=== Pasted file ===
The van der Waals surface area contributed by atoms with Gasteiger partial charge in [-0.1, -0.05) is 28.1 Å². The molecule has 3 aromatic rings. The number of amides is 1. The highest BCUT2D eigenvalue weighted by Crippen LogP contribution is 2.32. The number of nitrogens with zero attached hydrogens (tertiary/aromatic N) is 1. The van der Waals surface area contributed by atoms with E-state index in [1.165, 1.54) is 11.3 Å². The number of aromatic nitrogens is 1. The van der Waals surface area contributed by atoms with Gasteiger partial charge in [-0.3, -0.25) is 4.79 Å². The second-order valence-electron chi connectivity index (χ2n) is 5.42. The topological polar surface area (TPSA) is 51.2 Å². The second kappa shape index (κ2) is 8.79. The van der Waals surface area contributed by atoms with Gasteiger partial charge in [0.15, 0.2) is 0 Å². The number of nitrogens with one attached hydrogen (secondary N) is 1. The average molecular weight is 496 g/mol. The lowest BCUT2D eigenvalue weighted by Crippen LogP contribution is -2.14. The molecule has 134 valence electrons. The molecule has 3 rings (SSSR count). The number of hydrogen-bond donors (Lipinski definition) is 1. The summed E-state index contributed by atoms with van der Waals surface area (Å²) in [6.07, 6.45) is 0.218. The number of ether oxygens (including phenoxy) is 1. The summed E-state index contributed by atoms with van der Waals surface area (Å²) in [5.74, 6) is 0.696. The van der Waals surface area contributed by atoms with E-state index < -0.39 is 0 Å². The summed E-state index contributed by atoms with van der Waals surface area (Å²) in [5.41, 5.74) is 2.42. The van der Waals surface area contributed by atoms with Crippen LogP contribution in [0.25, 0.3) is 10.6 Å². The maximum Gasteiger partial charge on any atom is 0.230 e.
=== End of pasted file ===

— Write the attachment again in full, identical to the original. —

The van der Waals surface area contributed by atoms with Gasteiger partial charge in [-0.1, -0.05) is 28.1 Å². The molecule has 3 aromatic rings. The number of amides is 1. The highest BCUT2D eigenvalue weighted by Crippen LogP contribution is 2.32. The number of nitrogens with zero attached hydrogens (tertiary/aromatic N) is 1. The van der Waals surface area contributed by atoms with E-state index in [1.165, 1.54) is 11.3 Å². The number of aromatic nitrogens is 1. The van der Waals surface area contributed by atoms with Gasteiger partial charge in [-0.3, -0.25) is 4.79 Å². The second-order valence-electron chi connectivity index (χ2n) is 5.42. The topological polar surface area (TPSA) is 51.2 Å². The second kappa shape index (κ2) is 8.79. The van der Waals surface area contributed by atoms with Gasteiger partial charge in [0.15, 0.2) is 0 Å². The number of nitrogens with one attached hydrogen (secondary N) is 1. The average molecular weight is 496 g/mol. The lowest BCUT2D eigenvalue weighted by Crippen LogP contribution is -2.14. The molecule has 134 valence electrons. The molecule has 3 rings (SSSR count). The number of hydrogen-bond donors (Lipinski definition) is 1. The summed E-state index contributed by atoms with van der Waals surface area (Å²) in [6.07, 6.45) is 0.218. The number of ether oxygens (including phenoxy) is 1. The summed E-state index contributed by atoms with van der Waals surface area (Å²) in [5.74, 6) is 0.696. The van der Waals surface area contributed by atoms with E-state index < -0.39 is 0 Å². The summed E-state index contributed by atoms with van der Waals surface area (Å²) in [5.41, 5.74) is 2.42. The van der Waals surface area contributed by atoms with Crippen LogP contribution in [0.25, 0.3) is 10.6 Å². The maximum Gasteiger partial charge on any atom is 0.230 e.